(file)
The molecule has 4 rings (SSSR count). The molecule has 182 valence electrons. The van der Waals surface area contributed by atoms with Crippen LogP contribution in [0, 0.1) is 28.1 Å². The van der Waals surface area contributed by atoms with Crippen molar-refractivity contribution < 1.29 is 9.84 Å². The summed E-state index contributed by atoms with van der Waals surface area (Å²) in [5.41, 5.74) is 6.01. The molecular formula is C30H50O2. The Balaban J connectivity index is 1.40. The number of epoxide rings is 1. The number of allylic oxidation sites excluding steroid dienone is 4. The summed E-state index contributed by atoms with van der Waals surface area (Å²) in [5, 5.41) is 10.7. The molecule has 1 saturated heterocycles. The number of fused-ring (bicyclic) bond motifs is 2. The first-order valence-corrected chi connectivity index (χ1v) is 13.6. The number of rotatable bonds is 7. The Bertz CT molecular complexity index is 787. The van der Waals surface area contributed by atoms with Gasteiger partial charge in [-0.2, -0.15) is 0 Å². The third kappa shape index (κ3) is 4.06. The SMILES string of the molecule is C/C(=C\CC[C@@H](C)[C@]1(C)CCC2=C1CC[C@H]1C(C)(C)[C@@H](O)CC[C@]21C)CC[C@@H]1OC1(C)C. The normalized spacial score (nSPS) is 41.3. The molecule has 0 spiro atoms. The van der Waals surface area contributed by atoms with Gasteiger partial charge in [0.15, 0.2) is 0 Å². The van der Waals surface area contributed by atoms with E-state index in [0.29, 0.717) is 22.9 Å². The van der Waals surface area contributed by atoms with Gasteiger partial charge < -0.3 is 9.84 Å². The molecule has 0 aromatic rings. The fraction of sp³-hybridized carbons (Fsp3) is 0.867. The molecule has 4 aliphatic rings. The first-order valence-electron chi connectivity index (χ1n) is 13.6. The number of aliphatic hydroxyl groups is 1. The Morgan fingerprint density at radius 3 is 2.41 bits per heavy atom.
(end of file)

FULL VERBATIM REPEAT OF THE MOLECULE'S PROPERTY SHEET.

The molecule has 4 rings (SSSR count). The molecule has 182 valence electrons. The van der Waals surface area contributed by atoms with Crippen LogP contribution in [0, 0.1) is 28.1 Å². The van der Waals surface area contributed by atoms with Crippen molar-refractivity contribution < 1.29 is 9.84 Å². The summed E-state index contributed by atoms with van der Waals surface area (Å²) in [5.41, 5.74) is 6.01. The molecular formula is C30H50O2. The Balaban J connectivity index is 1.40. The number of epoxide rings is 1. The number of allylic oxidation sites excluding steroid dienone is 4. The summed E-state index contributed by atoms with van der Waals surface area (Å²) in [5, 5.41) is 10.7. The molecule has 1 saturated heterocycles. The number of fused-ring (bicyclic) bond motifs is 2. The first-order valence-corrected chi connectivity index (χ1v) is 13.6. The number of rotatable bonds is 7. The Bertz CT molecular complexity index is 787. The van der Waals surface area contributed by atoms with Gasteiger partial charge in [-0.2, -0.15) is 0 Å². The third kappa shape index (κ3) is 4.06. The SMILES string of the molecule is C/C(=C\CC[C@@H](C)[C@]1(C)CCC2=C1CC[C@H]1C(C)(C)[C@@H](O)CC[C@]21C)CC[C@@H]1OC1(C)C. The normalized spacial score (nSPS) is 41.3. The molecule has 0 spiro atoms. The van der Waals surface area contributed by atoms with Gasteiger partial charge in [0.15, 0.2) is 0 Å². The van der Waals surface area contributed by atoms with E-state index in [0.29, 0.717) is 22.9 Å². The van der Waals surface area contributed by atoms with Gasteiger partial charge < -0.3 is 9.84 Å². The molecule has 0 aromatic rings. The fraction of sp³-hybridized carbons (Fsp3) is 0.867. The molecule has 4 aliphatic rings. The first-order valence-electron chi connectivity index (χ1n) is 13.6. The number of aliphatic hydroxyl groups is 1. The Morgan fingerprint density at radius 3 is 2.41 bits per heavy atom.